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Everything posted by joerobson

  1. Varnish wise two instruments in the exhibit stood out for me. The Peter of Mantua 1690 with the one piece back had an extraordinary Varnish with less added color than the ones I am most familiar with. The del Gesu Ferni 1732. On my first glance at this violin across the table it appeared to me as a massive but poor retouch job. I was encouraged to take another look...and I was very wrong. This was an amazing Varnish example...most color I have examined on a del Gesu. Thanks to all who made the exhibit possible.
  2. Are these times to a white instrument or varnished, or set up?
  3. Yes! The essential materials do not change over the centuries....resin is resin, oil is still oil. The few unaltered surfaces are an amazing lesson in application. on we go, Joe
  4. Talk withJohn Simmers. He has an excellent shop line of instruments. SIMMERS VIOLINS - JOHN SIMMERS VIOLIN MAKER 20 Argyle St, RED HILL, QLD 4059, Australia +61 408 217 560 on we go, Joe
  5. Yes. Balsam Ground + Aged Wood Gold + Stradivari Cochineal and Base Varnishes. See you there. on we go, Joe
  6. This one is ready for show and tell at the VSA Convention. My presentation is Monday afternoon. on we go, Joe
  7. What is your application method? on we go, Joe
  8. Small change in schedule...I'll give my presentation Monday and Matt Noykos will present on Thursday. on we go, Joe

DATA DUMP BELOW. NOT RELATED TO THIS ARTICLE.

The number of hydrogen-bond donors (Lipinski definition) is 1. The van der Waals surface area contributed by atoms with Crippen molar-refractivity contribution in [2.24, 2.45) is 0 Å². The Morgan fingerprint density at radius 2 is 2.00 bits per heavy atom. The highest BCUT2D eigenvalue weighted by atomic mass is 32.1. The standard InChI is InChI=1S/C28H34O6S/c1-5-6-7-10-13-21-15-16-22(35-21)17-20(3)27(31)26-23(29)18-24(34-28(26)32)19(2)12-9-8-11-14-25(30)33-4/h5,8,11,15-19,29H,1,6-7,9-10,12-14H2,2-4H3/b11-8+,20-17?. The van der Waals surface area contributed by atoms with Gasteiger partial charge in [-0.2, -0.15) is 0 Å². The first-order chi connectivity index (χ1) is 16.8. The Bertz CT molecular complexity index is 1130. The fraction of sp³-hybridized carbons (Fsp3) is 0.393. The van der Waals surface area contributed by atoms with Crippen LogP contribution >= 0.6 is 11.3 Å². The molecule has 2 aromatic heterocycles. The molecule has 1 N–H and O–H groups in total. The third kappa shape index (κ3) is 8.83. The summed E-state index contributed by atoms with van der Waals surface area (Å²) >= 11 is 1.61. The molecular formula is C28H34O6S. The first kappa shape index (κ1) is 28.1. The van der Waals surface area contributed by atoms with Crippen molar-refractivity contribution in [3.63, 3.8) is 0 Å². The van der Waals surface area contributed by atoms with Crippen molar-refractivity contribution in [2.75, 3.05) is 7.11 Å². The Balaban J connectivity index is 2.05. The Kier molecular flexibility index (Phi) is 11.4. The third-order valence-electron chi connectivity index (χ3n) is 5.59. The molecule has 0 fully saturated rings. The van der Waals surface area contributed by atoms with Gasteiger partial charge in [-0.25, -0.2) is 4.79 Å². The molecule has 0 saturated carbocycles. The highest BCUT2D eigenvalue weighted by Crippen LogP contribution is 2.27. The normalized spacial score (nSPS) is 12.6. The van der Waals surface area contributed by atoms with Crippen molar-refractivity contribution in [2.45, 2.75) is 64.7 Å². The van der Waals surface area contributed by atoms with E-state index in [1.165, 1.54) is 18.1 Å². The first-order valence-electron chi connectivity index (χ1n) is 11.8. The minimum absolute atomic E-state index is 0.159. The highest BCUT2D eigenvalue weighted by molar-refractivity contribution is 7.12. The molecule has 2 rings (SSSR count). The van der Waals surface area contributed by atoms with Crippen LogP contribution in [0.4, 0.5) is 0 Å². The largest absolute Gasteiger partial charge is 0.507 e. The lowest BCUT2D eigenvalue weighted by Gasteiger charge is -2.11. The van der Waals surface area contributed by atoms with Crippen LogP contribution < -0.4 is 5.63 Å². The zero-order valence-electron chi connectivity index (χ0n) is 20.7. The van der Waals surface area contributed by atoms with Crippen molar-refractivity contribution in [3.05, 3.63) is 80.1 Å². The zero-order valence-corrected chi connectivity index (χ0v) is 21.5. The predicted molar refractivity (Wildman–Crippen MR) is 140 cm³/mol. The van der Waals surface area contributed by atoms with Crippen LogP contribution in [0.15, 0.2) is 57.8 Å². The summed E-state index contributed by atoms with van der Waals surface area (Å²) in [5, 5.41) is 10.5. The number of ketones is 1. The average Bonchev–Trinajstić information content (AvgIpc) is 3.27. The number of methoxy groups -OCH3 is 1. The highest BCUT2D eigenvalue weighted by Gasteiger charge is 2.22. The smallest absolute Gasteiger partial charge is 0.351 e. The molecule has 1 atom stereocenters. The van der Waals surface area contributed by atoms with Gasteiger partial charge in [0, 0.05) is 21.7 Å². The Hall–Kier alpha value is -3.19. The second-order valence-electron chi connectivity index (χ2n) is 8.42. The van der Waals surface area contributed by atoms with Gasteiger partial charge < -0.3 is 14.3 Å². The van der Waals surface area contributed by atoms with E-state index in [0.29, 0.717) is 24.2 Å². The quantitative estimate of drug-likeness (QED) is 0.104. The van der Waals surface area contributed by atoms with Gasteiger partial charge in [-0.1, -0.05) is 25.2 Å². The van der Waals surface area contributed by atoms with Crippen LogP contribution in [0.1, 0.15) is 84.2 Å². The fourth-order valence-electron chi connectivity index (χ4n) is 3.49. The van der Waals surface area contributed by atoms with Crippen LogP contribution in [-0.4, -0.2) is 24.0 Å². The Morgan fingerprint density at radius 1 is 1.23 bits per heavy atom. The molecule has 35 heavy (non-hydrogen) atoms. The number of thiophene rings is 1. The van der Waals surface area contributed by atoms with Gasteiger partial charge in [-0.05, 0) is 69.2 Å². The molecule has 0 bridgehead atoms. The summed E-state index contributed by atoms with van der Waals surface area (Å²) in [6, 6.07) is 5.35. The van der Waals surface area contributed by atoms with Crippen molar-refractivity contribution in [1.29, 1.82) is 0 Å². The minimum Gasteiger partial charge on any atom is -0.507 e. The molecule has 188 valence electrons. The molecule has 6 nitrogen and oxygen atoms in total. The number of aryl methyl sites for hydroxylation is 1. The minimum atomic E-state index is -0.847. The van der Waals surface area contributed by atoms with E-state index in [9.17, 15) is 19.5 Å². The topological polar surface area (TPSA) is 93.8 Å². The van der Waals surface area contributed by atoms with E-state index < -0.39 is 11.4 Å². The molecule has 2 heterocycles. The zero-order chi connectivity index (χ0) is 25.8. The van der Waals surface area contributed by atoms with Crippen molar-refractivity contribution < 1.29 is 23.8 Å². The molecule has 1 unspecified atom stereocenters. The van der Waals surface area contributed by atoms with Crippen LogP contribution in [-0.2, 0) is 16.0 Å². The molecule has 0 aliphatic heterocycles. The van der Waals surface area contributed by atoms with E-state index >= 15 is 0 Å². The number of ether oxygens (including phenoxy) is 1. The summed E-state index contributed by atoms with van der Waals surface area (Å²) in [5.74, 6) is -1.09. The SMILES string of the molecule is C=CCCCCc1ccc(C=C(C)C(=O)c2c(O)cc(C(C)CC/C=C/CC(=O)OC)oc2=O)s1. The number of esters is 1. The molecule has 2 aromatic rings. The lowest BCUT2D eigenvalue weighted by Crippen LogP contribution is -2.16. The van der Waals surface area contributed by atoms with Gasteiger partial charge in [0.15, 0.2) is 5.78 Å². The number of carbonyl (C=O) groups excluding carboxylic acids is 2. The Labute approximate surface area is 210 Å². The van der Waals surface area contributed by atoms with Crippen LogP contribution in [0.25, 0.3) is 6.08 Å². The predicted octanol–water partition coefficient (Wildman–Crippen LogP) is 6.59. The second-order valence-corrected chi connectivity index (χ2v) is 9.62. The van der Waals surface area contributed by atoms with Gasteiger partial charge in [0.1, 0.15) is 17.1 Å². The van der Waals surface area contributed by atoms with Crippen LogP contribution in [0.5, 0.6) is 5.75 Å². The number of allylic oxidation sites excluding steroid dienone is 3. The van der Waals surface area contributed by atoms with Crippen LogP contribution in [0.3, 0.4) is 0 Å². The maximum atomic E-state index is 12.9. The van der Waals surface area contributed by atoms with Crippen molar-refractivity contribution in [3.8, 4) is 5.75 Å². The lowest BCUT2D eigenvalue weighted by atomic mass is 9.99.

9. Amber and the various Copals were all well known in the cabinet and carriage trades in the 1700's. Richard Martin,circa 1729, was made cabinetmaker to the royal family in France based on his "Vernis Martin". Like John, I was intrigued by the possibilities of amber as a ground. Raw pulverized Amber can be cold solved in oil of spike lavender. It takes about a year. Mixed with more pulverized Amber it made a nice sparkly ground....but the varnish didn't agree with it.... Here is a sample from the archives. on we go, Joe
  10. It is a question of control. Using raw, unwashed, unbroken linseed oil will make a varnish. The cooks I have tried this way yielded a varnish with drying issues and a film that always appeared a bit "muddy".
  11. Suggestions Get a large plastic soda bottle. Pour in the oil. Add water until nearly full. Shake vigorously. Allow the oil and water to separate. Freeze. Pour off the oil. Discard frozen dross. Repeat until water is clear. on we go, Joe
  12. I do not use sand or salt when washing linseed oil for varnish making. on we go, Joe
  13. Happy birthday Mike!
  14. Back at the Bench. This one wants to be done for the VSA Convention in November. Balsam Ground + first application of Stradivari Ground Varnish
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